Source: Journal of Jewish Education
Hebrew Infusion: Language and Community at American Jewish Summer Camps by Sarah Bunin Benor, Jonathan Krasner, and Sharon Avni uses stories, as well as historical, ethnographic, and sociolinguistic methods to examine the ideologies and pedagogies of Hebrew education in the American Jewish summer camp setting. They uncover and analyze two models of integrating Hebrew into these primarily English-speaking environments: infusion and immersion. The authors define Hebrew infusion as a “socialization process” in which the goal is for campers to develop “feelings of connection” to Judaism and to being Jewish “through the use of Hebrew … as the emblematic language of the Jews and Judaism” (p. 3). The goal of Hebrew immersion, on the other hand, is for the campers to develop fluency and competency.
In contrast to other recent books about Jewish summer camps, which provide an analysis of the environmental landscape of the American Jewish camp system (Sales & Saxe, 2004) or are studies of specific camps in particular (Cohen & Kress, 2010; Lorge & Zola, 2006; Rothenberg, 2016), Hebrew Infusion offers a distinctive and focused study of one aspect of Jewish summer camping. This approach provides the reader with a deep understanding of the purposes, goals, and pedagogies of Hebrew education in the camp setting and offers readers opportunities to extrapolate the findings to consider how they may apply to other Jewish educational settings.
The first section of Hebrew Infusion presents historical case studies of models of Hebrew infusion and immersion in early American Jewish summer camps. Cases were developed by examining archival documents, photographs, and artifacts and via interviews of individuals who worked at or attended these camps.
Combining a number of qualitative and linguistic methods, the authors studied 36 camps over a total of 78 days between 2012 and 2015, resulting in the presentation of a broad picture of Hebrew education in American summer camps today. The authors immersed themselves in an extensive and diverse set of camps, which varied in size, geography, religiosity, and movement affiliation. They “arranged [their] visits so [they] could experience parts of the full camp schedule at various camps: staff week, first day, last day, weekday, Shabbat, awards ceremonies, outside performers, visitors day, talent show, Tisha B’Av, and maccabiah” (p. 10). At each camp they had both formal and informal interactions with members of the camp communities, created photographic artifacts that captured relevant data, as well as witnessed and experienced the camp culture directly. Additionally, they conducted interviews with camp leadership, staff, and campers and surveyed camp directors from Jewish-identified camps in North America. The comprehensiveness of this study is impressive and enables the authors to create thick descriptions and comparisons across settings as well as provide thorough and nuanced illustrations of different facets of Hebrew infusion, including “a day in the life” at camp, language infusion practices, the roles Israeli emissaries (sh’lichim) play in promoting and enacting Hebrew education at camp, and the symbolic acts employed to embed Hebrew into camp culture.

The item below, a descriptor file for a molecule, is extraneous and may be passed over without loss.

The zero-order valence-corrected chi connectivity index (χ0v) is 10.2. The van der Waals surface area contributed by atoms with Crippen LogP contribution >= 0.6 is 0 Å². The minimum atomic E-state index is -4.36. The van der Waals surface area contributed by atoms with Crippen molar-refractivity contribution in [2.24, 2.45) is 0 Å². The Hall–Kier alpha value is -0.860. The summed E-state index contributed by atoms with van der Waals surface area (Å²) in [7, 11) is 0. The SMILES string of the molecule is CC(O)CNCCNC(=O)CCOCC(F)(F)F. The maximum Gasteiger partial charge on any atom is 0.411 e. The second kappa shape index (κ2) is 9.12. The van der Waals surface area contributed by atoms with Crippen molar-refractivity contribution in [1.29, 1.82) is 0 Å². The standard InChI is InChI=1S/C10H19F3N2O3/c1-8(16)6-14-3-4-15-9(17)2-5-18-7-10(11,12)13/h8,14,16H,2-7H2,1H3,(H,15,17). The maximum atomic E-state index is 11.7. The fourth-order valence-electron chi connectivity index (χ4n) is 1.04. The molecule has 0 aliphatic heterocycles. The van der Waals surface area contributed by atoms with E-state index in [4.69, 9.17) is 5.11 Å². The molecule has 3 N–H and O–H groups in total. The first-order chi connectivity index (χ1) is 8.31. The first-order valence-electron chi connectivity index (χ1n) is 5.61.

The research contained within Hebrew Infusion sits at the nexus of the fields of Hebrew education and camp education and touches upon the field of Israel education. Those whose research agenda sits within these fields will find that Hebrew Infusion provides a new set of data points worthy of examination and may even generate new research questions worthy of study.
Practitioners, historians, linguists, and social scientists will find this book worthy of their time. Those with an academic or research-oriented frame will find this multidisciplinary exploration of the American Jewish summer camp thought provoking and informative. Furthermore, and frankly, anyone who went to Jewish summer camp will enjoy reading this book as it will take them back in time and space to their own memories of hot summer days at camp, learning and singing Hebrew songs, sitting on the mirpeset (porch), programming in the ulam (auditorium), swimming in the breicha (pool) with their friends from their eidah (unit), and ending the day with Hashkavah (closing circle)ץ
Cohen, M., & Kress, J. (Eds.). (2010). Ramah at 60: Impact and innovation. National Ramah Commission. [Google Scholar]
Lorge, M. M., & Zola, G. P. (Eds.). (2006). A place of our own: The rise of reform Jewish camping. University of Alabama Press. [Google Scholar]
Rothenberg, C. E. (2016). Serious fun at a Jewish community summer camp: Family, Judaism and Israel. Lexington Books. [Google Scholar]
Sales, A. L., & Saxe, L. (2004). “How goodly are thy tents:” Summer camps as Jewish socializing experiences. Brandeis University Press. [Google Scholar]
Read the entire review at JJE.